The 1980s were (like totally) a decade of immense change for both the United States and the World as a whole. Thanks to a new period of economic growth and the end of the Cold War, America underwent a radical societal shift. The trends of the ’70s were replaced with big hair, shoulder pads, and mind-blowing music videos on MTV. The invention of the internet opened technological doors for students, while a new awareness of global warming brought about concern for the environment. Human rights and societal epidemics came to the forefront of consciousness as a response to the Berlin Wall, famine in Ethiopia, and the ripple effects of the Cold War.
Like their forefathers, artists of the 1980s recognized art as a platform for their own personal political statements and created art as a response to the cultural atmosphere of the ’80s. A wide-range of artist practices emerged in the 1980s allowing artists to express themselves in new and exciting ways. One example, popularized by artists like Sam Francis, Nancy Haynes, and Helen Frankenthaler, was the monotype. Monotype steered away from the perfection of Pop and Minimalism allowing artists, through imperfections and originality, to visibly leave their emotions on the canvas.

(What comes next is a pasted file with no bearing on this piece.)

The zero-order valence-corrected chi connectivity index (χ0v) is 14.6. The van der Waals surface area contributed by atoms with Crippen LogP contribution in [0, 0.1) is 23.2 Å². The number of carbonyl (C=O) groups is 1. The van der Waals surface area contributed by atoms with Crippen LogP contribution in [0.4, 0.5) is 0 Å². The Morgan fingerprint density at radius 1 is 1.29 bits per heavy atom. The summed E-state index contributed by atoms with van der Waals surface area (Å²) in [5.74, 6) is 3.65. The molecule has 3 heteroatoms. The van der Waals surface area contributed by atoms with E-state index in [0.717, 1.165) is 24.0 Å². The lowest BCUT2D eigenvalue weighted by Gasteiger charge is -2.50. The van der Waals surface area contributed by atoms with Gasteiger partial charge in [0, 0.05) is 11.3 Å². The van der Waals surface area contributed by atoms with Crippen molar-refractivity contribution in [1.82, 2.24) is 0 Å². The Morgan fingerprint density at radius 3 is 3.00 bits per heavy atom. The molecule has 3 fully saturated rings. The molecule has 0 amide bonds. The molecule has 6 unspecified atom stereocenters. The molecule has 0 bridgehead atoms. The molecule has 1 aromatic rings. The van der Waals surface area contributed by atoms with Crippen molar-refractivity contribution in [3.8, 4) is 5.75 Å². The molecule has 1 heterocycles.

In this 1980s color lithograph, David Hockney captures the essence of his friend and one-time muse Celia Birtwell. See Celia in an Armchair on view in “It’s New / It’s Now: Recent Gifts of Contemporary Prints and Drawings” at the MIA.
Check back next week when we explore the grunge, individualism, and new media of the 1990s.
David Hockney (England, b. 1937), Celia in an Armchair, 1980, color lithograph. Gift of Mom, Mary Haldeman Dayton, and her family, 2010.94.1. © David Hockney / Gemini G.E.L.
More about the artist and print
The subjects of David Hockney’s many portraits are typically friends, relatives, and lovers. Celia in an Armchair depicts his friend and one-time muse Celia Birtwell, a London-based fashion and textile designer known in the 1960s for her vibrant and feminine floral designs. Inspired in part by the art of Henri Matisse, her distinctive designs epitomized the romantic trend in women’s fashion of the period. In Birtwell’s languid pose and floral patterned clothing, Hockney cleverly highlighted her debt to the French master, recalling Matisse’s own drawings of elegant women.
Visit “It’s New / It’s Now: Recent Gifts of Contemporary Prints and Drawings” to see Newman’s Untitled and 120 other contemporary prints and drawings in person. Reserve your tickets today!
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